There’s one technique for soliciting comments that hasn’t been covered explicitly this week, although we’ve shown it through each of the posts we’ve published in this series.
What is that technique? Being honest.
When we approached the bloggers who wrote posts for the series, we told them we really wanted to hear their favorite technique or secret tip. We didn’t want to hear the standard advice: we wanted their unique insights, gained from their own personal experience.
We wanted their unbridled honesty.
Looking through the these posts, and the comments they received, you’ll probably agree that deep honesty goes a long way to encourage discussion.
- Honesty in the things you say gives readers ultimate value. No matter what you’re talking about, your perspective and experience are unique, so complete honesty is a guaranteed way to present something brand-new to your readers.
- Honest in the way you present ideas backs up their uniqueness, and can help you to keep readers interested all the way to the end of the post. That gives us the opportunity to get our message across clearly and completely, which provides readers with more food for thought than if they simply skinned the post. In my experience, the more we can make readers think, the more likely they are to comment.
- Honesty in the depth of information you give truly inspires readers to comment. Don’t hold back when you’re creating the post. Give readers all the information they need not just to implement your advice, but to understand why they should, and know how to use or improve the outcomes of that work, too. This creates value, and readers know it. Value never fails to move readers to comment.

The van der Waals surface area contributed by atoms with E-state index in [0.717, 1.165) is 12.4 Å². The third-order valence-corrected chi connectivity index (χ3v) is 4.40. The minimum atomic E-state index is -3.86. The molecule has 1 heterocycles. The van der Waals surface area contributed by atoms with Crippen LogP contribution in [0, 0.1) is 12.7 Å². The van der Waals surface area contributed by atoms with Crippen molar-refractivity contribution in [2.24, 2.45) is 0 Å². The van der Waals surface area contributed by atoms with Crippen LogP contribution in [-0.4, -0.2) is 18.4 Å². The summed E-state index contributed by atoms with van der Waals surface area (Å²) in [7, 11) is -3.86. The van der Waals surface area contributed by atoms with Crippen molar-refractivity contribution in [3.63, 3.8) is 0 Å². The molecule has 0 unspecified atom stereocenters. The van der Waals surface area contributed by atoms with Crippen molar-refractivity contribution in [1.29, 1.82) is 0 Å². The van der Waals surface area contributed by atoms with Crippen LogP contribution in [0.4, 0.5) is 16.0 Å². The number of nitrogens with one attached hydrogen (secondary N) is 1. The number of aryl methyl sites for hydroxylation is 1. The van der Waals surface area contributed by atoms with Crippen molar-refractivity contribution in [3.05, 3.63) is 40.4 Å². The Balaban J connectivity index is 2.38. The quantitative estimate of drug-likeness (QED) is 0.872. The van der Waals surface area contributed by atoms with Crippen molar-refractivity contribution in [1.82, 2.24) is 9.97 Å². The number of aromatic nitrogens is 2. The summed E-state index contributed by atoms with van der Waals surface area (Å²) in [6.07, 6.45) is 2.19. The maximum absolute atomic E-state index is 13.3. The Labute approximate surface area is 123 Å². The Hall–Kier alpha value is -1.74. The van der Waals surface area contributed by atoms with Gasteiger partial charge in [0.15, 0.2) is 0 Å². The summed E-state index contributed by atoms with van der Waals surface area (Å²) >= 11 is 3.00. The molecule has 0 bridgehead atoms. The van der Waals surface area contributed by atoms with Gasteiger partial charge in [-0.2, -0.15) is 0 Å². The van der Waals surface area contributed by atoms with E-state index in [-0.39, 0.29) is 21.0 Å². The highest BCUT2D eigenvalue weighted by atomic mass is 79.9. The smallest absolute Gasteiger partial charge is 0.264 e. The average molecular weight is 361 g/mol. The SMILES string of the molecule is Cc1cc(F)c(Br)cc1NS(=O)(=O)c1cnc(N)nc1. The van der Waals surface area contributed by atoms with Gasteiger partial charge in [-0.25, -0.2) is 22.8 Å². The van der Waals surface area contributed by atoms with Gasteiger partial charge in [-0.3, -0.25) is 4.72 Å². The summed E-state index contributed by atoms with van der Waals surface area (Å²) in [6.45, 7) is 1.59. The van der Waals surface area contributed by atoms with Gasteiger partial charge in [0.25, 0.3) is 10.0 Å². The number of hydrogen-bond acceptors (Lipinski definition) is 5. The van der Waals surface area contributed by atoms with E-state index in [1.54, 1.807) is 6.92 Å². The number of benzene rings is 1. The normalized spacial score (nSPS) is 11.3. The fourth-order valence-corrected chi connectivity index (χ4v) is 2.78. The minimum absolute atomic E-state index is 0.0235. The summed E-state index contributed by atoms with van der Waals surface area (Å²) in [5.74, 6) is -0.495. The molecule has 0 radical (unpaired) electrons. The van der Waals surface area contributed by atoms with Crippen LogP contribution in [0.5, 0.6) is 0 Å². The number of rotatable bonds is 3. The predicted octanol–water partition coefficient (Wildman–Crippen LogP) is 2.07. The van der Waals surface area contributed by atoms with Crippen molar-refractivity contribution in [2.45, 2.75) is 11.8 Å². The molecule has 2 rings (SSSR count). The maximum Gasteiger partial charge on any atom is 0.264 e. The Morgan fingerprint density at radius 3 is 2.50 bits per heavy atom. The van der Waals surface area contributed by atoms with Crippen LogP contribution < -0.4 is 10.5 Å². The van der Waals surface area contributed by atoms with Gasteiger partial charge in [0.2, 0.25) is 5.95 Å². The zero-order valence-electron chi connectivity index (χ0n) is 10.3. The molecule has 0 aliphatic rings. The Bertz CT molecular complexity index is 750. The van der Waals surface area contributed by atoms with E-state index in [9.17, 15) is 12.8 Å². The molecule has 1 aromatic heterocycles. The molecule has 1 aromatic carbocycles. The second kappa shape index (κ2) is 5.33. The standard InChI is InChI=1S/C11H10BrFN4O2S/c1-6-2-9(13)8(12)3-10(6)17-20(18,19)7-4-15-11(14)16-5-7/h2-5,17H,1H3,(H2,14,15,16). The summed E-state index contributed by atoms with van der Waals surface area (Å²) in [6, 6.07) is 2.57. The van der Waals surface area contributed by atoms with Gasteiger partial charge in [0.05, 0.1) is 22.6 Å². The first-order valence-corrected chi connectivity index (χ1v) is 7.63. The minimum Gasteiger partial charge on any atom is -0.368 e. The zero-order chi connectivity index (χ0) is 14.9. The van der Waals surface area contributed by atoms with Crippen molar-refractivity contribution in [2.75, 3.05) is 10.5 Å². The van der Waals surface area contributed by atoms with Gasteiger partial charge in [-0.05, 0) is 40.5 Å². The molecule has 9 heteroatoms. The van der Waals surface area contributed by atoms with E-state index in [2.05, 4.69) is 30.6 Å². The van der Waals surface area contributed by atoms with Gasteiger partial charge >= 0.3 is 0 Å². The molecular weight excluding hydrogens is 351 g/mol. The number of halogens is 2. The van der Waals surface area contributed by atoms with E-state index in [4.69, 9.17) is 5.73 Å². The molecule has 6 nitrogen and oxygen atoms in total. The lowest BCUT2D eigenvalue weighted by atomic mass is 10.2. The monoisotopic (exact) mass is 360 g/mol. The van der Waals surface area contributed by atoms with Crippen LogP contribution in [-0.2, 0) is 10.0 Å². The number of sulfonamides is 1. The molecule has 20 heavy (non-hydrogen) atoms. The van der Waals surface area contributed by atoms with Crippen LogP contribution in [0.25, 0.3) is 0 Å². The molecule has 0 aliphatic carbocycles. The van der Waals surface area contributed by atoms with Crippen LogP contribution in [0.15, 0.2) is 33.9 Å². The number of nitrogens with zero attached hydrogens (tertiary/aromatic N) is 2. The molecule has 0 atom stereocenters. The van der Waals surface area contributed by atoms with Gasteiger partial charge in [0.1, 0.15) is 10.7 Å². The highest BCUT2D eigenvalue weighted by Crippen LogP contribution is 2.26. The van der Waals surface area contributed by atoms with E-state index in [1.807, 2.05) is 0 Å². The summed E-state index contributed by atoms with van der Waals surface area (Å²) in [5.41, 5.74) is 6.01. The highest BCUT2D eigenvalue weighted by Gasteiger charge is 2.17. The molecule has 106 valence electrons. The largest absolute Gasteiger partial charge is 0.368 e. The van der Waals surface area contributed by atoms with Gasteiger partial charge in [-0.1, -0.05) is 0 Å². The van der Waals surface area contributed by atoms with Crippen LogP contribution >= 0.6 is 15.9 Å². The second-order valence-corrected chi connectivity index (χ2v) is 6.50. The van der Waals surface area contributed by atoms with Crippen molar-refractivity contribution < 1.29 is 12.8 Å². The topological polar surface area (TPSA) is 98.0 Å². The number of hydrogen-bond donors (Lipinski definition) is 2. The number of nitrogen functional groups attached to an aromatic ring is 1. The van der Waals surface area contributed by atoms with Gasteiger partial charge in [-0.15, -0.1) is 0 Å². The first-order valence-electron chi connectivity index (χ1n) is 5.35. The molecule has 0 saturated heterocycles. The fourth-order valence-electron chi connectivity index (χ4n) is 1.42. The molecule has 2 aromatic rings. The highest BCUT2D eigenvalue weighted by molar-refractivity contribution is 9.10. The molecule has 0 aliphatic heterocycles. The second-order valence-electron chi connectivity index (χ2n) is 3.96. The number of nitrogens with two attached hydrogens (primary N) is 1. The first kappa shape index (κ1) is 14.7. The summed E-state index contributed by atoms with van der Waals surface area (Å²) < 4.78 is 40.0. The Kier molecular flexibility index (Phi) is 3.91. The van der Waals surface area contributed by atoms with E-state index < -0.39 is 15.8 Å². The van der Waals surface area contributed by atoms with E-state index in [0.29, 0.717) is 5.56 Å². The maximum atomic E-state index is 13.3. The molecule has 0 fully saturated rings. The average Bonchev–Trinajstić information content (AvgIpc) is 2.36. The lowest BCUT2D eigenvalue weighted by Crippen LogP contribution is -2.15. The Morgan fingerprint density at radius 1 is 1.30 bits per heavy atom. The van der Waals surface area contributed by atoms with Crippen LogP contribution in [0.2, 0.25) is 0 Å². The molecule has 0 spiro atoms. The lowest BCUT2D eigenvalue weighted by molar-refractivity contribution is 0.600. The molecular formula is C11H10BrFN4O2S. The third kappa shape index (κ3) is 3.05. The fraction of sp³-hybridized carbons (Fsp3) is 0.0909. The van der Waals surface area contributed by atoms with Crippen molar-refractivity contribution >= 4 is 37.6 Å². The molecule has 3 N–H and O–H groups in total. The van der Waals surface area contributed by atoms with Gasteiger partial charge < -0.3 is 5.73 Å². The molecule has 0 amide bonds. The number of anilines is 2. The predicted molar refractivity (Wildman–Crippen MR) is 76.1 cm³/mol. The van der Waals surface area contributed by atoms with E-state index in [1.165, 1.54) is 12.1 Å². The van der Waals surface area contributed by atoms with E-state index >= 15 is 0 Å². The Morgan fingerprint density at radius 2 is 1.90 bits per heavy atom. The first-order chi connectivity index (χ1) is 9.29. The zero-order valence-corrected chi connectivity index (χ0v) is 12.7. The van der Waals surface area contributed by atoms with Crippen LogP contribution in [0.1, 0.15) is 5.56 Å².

- Honesty in the way you relate to readers helps create relationships and a sense of personal rapport that encourages users to reach out to you. If we’re intimidated by a blog post, we probably won’t leave a comment on it. If we don’t think it’s pitched at our level, we’ll avoid commenting, too. So if, as bloggers, we pitch our post to the right readers, we have our best chance of encouraging them to talk back.
Honesty builds credibility, and the more credible you are as a blogger, the more worthwhile it’ll seem to readers to comment on your blog. For that reason, you might also use honesty to help drive the moderation of comments on your blog. For example, you might delete comments that are nothing more than thinly-veiled attempts to gain exposure or undermine others, rather than to add real value to the discussion.
My most-commented posts
As examples, take a look at these, some of the most-commented posts from the ProBlogger archives. In each case I’ve mentioned a little about the techniques the post uses to communicate its honesty:
- Three Simple Actions that Doubled my Website Traffic in 30 Days: In this post, I shared my own personal experience of building traffic, and simply explained the techniques for readers who needed quick fixes to build traffic.
- How to Make $30,000 a Year Blogging: another from-the-trenches tale, but one in which the opening involves the true story of a conversation I had with a reader. This honest account resonated especially well with readers, because they saw themselves in the same position. It helped hook them right from the start.
- 10 Techniques to Get More Comments on Your Blog: It’s true that comments reflect the popularity of topics (like this one!) but in this post I relate my own highs and lows using different techniques.
- 18 Lessons I’ve Learned About Blogging: Even the title of this post tells readers it’s honest, real-world advice.
- How to Quit Your Job, Move to Paradise, and Get Paid to Change the World: Though it’s a change of pace from the other posts mentioned here, Jon Morrow’s brutally honest story challenges readers on a fundamental level.
Have you ever had an experience where a brutally honest blog post solicited an unprecedented number or quality of comments? Tell us about it (and don’t forget to include a link to the post if it’s still online!) in the comments.